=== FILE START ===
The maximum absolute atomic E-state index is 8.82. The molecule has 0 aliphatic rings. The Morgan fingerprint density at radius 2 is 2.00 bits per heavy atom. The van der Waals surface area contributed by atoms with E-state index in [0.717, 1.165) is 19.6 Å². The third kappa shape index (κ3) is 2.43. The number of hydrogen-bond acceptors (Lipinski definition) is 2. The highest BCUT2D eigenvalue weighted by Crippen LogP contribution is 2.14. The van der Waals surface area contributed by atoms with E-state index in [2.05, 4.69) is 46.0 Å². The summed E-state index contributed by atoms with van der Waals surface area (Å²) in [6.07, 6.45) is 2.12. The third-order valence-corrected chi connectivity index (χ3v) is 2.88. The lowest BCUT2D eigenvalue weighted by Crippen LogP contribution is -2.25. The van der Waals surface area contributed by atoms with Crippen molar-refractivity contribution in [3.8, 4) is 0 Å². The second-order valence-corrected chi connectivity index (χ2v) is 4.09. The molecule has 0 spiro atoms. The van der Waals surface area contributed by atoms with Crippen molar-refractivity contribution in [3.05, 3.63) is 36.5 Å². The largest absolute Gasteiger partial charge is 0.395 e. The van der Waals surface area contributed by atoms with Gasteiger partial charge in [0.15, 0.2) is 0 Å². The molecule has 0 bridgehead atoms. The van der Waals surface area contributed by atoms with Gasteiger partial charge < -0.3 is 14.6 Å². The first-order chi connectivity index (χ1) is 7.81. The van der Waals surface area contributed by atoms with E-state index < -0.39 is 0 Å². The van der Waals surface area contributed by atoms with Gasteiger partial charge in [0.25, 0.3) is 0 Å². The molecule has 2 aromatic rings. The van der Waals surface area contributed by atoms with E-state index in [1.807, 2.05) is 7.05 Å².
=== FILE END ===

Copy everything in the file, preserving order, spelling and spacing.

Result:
The maximum absolute atomic E-state index is 8.82. The molecule has 0 aliphatic rings. The Morgan fingerprint density at radius 2 is 2.00 bits per heavy atom. The van der Waals surface area contributed by atoms with E-state index in [0.717, 1.165) is 19.6 Å². The third kappa shape index (κ3) is 2.43. The number of hydrogen-bond acceptors (Lipinski definition) is 2. The highest BCUT2D eigenvalue weighted by Crippen LogP contribution is 2.14. The van der Waals surface area contributed by atoms with E-state index in [2.05, 4.69) is 46.0 Å². The summed E-state index contributed by atoms with van der Waals surface area (Å²) in [6.07, 6.45) is 2.12. The third-order valence-corrected chi connectivity index (χ3v) is 2.88. The lowest BCUT2D eigenvalue weighted by Crippen LogP contribution is -2.25. The van der Waals surface area contributed by atoms with Crippen molar-refractivity contribution in [3.8, 4) is 0 Å². The second-order valence-corrected chi connectivity index (χ2v) is 4.09. The molecule has 0 spiro atoms. The van der Waals surface area contributed by atoms with Crippen molar-refractivity contribution in [3.05, 3.63) is 36.5 Å². The largest absolute Gasteiger partial charge is 0.395 e. The van der Waals surface area contributed by atoms with Gasteiger partial charge in [0.15, 0.2) is 0 Å². The molecule has 0 bridgehead atoms. The van der Waals surface area contributed by atoms with Gasteiger partial charge < -0.3 is 14.6 Å². The first-order chi connectivity index (χ1) is 7.81. The van der Waals surface area contributed by atoms with E-state index < -0.39 is 0 Å². The van der Waals surface area contributed by atoms with Gasteiger partial charge in [0.25, 0.3) is 0 Å². The molecule has 2 aromatic rings. The van der Waals surface area contributed by atoms with E-state index in [1.807, 2.05) is 7.05 Å².